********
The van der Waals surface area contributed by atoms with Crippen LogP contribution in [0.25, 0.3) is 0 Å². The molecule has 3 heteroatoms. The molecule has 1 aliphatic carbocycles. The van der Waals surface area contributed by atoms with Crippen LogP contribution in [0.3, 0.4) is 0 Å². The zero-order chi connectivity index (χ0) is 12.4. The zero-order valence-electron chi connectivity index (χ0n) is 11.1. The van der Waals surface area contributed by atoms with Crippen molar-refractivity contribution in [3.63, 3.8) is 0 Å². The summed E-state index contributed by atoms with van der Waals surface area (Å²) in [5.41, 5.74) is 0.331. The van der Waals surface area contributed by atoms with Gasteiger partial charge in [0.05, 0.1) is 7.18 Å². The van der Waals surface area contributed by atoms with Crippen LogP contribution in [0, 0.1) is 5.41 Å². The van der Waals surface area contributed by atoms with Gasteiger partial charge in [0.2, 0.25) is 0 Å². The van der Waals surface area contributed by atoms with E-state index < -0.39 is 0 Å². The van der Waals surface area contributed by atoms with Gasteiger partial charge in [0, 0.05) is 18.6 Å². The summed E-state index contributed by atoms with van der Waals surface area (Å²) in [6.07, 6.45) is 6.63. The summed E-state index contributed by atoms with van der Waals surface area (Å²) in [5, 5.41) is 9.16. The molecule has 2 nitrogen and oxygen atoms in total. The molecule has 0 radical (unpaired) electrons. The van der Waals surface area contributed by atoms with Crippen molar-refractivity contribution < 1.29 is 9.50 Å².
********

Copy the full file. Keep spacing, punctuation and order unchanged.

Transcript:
The van der Waals surface area contributed by atoms with Crippen LogP contribution in [0.25, 0.3) is 0 Å². The molecule has 3 heteroatoms. The molecule has 1 aliphatic carbocycles. The van der Waals surface area contributed by atoms with Crippen LogP contribution in [0.3, 0.4) is 0 Å². The zero-order chi connectivity index (χ0) is 12.4. The zero-order valence-electron chi connectivity index (χ0n) is 11.1. The van der Waals surface area contributed by atoms with Crippen molar-refractivity contribution in [3.63, 3.8) is 0 Å². The summed E-state index contributed by atoms with van der Waals surface area (Å²) in [5.41, 5.74) is 0.331. The van der Waals surface area contributed by atoms with Gasteiger partial charge in [0.05, 0.1) is 7.18 Å². The van der Waals surface area contributed by atoms with Crippen LogP contribution in [0, 0.1) is 5.41 Å². The van der Waals surface area contributed by atoms with Gasteiger partial charge in [0.2, 0.25) is 0 Å². The van der Waals surface area contributed by atoms with E-state index < -0.39 is 0 Å². The van der Waals surface area contributed by atoms with Gasteiger partial charge in [0, 0.05) is 18.6 Å². The summed E-state index contributed by atoms with van der Waals surface area (Å²) in [6.07, 6.45) is 6.63. The summed E-state index contributed by atoms with van der Waals surface area (Å²) in [5, 5.41) is 9.16. The molecule has 2 nitrogen and oxygen atoms in total. The molecule has 0 radical (unpaired) electrons. The van der Waals surface area contributed by atoms with Crippen molar-refractivity contribution < 1.29 is 9.50 Å².